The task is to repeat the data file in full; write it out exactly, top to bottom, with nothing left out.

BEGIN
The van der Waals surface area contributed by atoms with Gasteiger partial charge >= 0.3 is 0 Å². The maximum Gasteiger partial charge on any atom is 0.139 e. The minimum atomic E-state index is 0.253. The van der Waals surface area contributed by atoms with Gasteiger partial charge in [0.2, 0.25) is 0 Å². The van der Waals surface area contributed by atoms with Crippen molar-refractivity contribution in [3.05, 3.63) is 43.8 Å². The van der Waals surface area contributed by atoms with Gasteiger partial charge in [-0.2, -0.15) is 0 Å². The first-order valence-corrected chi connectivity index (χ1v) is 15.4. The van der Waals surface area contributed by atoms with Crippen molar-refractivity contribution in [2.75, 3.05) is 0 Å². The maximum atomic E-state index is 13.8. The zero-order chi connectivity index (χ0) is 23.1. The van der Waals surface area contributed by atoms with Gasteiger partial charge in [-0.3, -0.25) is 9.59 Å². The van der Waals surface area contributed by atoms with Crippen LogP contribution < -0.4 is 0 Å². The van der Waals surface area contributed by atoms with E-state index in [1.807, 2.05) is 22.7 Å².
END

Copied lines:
The van der Waals surface area contributed by atoms with Gasteiger partial charge >= 0.3 is 0 Å². The maximum Gasteiger partial charge on any atom is 0.139 e. The minimum atomic E-state index is 0.253. The van der Waals surface area contributed by atoms with Gasteiger partial charge in [0.2, 0.25) is 0 Å². The van der Waals surface area contributed by atoms with Crippen molar-refractivity contribution in [3.05, 3.63) is 43.8 Å². The van der Waals surface area contributed by atoms with Gasteiger partial charge in [-0.2, -0.15) is 0 Å². The first-order valence-corrected chi connectivity index (χ1v) is 15.4. The van der Waals surface area contributed by atoms with Crippen molar-refractivity contribution in [2.75, 3.05) is 0 Å². The maximum atomic E-state index is 13.8. The zero-order chi connectivity index (χ0) is 23.1. The van der Waals surface area contributed by atoms with Gasteiger partial charge in [-0.3, -0.25) is 9.59 Å². The van der Waals surface area contributed by atoms with Crippen LogP contribution < -0.4 is 0 Å². The van der Waals surface area contributed by atoms with E-state index in [1.807, 2.05) is 22.7 Å².